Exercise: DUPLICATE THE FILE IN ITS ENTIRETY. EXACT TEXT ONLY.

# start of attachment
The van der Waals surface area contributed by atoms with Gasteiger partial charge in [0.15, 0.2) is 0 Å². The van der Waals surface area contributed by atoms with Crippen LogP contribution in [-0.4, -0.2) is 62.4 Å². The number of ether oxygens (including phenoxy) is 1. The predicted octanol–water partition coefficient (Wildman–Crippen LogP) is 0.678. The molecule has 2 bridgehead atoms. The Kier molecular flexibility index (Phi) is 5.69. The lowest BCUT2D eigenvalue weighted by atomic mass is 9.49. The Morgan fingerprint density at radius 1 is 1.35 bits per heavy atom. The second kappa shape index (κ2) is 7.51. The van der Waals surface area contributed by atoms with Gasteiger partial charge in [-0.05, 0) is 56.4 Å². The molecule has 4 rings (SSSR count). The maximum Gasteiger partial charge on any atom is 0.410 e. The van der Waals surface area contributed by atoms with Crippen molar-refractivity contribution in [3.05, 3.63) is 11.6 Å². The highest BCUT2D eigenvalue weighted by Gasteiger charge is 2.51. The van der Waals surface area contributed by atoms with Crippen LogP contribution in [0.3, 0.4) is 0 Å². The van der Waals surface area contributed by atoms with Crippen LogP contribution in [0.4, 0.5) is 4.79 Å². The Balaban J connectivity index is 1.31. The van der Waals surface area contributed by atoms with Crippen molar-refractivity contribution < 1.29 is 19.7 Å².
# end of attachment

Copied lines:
The van der Waals surface area contributed by atoms with Gasteiger partial charge in [0.15, 0.2) is 0 Å². The van der Waals surface area contributed by atoms with Crippen LogP contribution in [-0.4, -0.2) is 62.4 Å². The number of ether oxygens (including phenoxy) is 1. The predicted octanol–water partition coefficient (Wildman–Crippen LogP) is 0.678. The molecule has 2 bridgehead atoms. The Kier molecular flexibility index (Phi) is 5.69. The lowest BCUT2D eigenvalue weighted by atomic mass is 9.49. The Morgan fingerprint density at radius 1 is 1.35 bits per heavy atom. The second kappa shape index (κ2) is 7.51. The van der Waals surface area contributed by atoms with Gasteiger partial charge in [-0.05, 0) is 56.4 Å². The molecule has 4 rings (SSSR count). The maximum Gasteiger partial charge on any atom is 0.410 e. The van der Waals surface area contributed by atoms with Crippen molar-refractivity contribution in [3.05, 3.63) is 11.6 Å². The highest BCUT2D eigenvalue weighted by Gasteiger charge is 2.51. The van der Waals surface area contributed by atoms with Crippen LogP contribution in [0.3, 0.4) is 0 Å². The van der Waals surface area contributed by atoms with Crippen LogP contribution in [0.4, 0.5) is 4.79 Å². The Balaban J connectivity index is 1.31. The van der Waals surface area contributed by atoms with Crippen molar-refractivity contribution < 1.29 is 19.7 Å².